High Schools Set the Stage for Appropriate Dressing

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Posted April 24, 2012 by Marcy Twete in Building Your Brand

If you’ve ever been a hiring manager, you’ve likely had the experience of reluctantly sitting across from an interviewee who is dressed inappropriately. The worst I’ve ever seen was a recent college graduate interviewing for an entry level position who came in wearing jeans, sneakers, a gold lame sweatshirt and set her gold sequined Coach purse on the table while we spoke. She also smelled terribly of smoke, clearly not a good candidate for the position.

But we’ve all been there – maybe it’s in an interview, or perhaps you’re on the street and a woman walks by you turning your head and making you think, “Who taught her how to dress?” Hopefully, young women will be lucky enough to have female role models in their young lives who encourage appropriate dress for both work and play. But for those who don’t, I’m delighted to see that high schools around the nation are stepping up to the plate and doing just that.

The Wall Street Journal recently reported that high schools nationwide are imposing (with some pretty elaborate PowerPoint presentations, might I add) dress codes on prom night! Encouraging young women to dress appropriately at prom – eliminating revealing dresses with cutouts, skirts too short, cleavage baring tops, etc. may be a bit annoying for 16 year old girls, but I want to give these high schools a huge round of applause. Their actions today are hopefully helping these young women to learn the ropes of appropriate dress not just at prom, but as they continue into the future and dress for job interviews, work, and social occasions for years to come.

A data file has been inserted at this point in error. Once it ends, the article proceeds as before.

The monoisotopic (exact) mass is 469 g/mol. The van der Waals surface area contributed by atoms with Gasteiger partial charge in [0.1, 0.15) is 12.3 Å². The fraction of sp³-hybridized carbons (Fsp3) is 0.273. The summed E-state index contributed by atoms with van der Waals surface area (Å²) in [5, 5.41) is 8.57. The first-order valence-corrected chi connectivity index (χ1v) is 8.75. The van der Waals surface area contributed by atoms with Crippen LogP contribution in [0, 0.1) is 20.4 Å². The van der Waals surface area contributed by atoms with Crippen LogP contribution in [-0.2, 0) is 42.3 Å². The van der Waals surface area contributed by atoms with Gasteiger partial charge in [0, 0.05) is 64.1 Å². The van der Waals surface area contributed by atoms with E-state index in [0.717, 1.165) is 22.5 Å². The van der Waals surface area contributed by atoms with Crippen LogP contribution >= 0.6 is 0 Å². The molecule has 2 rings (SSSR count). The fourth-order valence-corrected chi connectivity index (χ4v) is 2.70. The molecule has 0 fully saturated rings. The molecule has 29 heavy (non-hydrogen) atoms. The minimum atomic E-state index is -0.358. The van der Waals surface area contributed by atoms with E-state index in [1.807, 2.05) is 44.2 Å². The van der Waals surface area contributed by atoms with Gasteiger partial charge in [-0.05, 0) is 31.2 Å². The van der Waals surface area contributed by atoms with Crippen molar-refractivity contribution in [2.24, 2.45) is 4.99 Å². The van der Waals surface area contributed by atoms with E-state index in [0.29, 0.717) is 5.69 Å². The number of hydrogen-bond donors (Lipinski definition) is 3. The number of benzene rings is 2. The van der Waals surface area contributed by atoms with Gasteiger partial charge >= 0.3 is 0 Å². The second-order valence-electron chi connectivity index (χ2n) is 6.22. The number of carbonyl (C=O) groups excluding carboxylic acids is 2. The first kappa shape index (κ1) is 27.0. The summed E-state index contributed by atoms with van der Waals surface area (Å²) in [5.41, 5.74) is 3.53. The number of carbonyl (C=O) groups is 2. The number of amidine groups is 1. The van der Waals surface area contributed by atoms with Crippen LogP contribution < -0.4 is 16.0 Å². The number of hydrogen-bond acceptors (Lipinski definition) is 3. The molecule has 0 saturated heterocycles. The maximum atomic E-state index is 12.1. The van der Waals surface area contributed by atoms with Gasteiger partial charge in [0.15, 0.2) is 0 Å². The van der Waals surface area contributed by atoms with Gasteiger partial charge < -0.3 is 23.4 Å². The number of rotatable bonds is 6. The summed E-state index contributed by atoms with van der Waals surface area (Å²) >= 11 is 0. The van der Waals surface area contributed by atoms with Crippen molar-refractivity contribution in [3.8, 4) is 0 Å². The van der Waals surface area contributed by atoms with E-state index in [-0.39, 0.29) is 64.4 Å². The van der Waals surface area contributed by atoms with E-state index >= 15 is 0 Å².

Did your high school have a problem with revealing prom dresses? I can’t recall that mine did, but apparently it’s more of an issue now than ever. Tell me your “dress code horror stories.”


About the Author

Marcy Twete

Marcy Twete is the author of "You Know Everybody! A Career Girl’s Guide to Building a Network That Works" and a career expert who believes in order to be empowered in your career, you must be surrounded with resources and a network that both supports and challenges you. Marcy began her own networking journey as a professional fundraiser in the nonprofit industry, honed those skills as a fundraising consultant, and in 2012 networked her way to nearly 1 million readers as the CEO of the professional development website Career Girl Network.

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